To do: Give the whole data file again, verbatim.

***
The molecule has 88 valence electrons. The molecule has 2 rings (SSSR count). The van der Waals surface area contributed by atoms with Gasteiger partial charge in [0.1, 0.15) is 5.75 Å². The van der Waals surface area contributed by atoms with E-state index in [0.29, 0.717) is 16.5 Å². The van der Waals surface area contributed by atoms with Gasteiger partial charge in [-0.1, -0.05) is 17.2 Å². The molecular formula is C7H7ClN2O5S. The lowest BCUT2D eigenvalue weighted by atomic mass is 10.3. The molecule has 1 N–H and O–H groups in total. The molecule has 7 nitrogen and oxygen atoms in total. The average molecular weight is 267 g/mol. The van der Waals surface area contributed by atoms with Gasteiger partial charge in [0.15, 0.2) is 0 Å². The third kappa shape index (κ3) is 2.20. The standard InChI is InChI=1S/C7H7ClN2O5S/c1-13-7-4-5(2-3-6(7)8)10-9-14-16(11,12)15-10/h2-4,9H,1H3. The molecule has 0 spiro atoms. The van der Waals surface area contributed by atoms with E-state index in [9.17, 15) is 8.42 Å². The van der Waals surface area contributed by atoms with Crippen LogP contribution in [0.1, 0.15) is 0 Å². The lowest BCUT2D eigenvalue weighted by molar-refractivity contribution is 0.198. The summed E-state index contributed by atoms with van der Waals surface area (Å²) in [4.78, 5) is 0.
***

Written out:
The molecule has 88 valence electrons. The molecule has 2 rings (SSSR count). The van der Waals surface area contributed by atoms with Gasteiger partial charge in [0.1, 0.15) is 5.75 Å². The van der Waals surface area contributed by atoms with E-state index in [0.29, 0.717) is 16.5 Å². The van der Waals surface area contributed by atoms with Gasteiger partial charge in [-0.1, -0.05) is 17.2 Å². The molecular formula is C7H7ClN2O5S. The lowest BCUT2D eigenvalue weighted by atomic mass is 10.3. The molecule has 1 N–H and O–H groups in total. The molecule has 7 nitrogen and oxygen atoms in total. The average molecular weight is 267 g/mol. The van der Waals surface area contributed by atoms with Gasteiger partial charge in [0.15, 0.2) is 0 Å². The third kappa shape index (κ3) is 2.20. The standard InChI is InChI=1S/C7H7ClN2O5S/c1-13-7-4-5(2-3-6(7)8)10-9-14-16(11,12)15-10/h2-4,9H,1H3. The molecule has 0 spiro atoms. The van der Waals surface area contributed by atoms with E-state index in [9.17, 15) is 8.42 Å². The van der Waals surface area contributed by atoms with Crippen LogP contribution in [0.1, 0.15) is 0 Å². The lowest BCUT2D eigenvalue weighted by molar-refractivity contribution is 0.198. The summed E-state index contributed by atoms with van der Waals surface area (Å²) in [4.78, 5) is 0.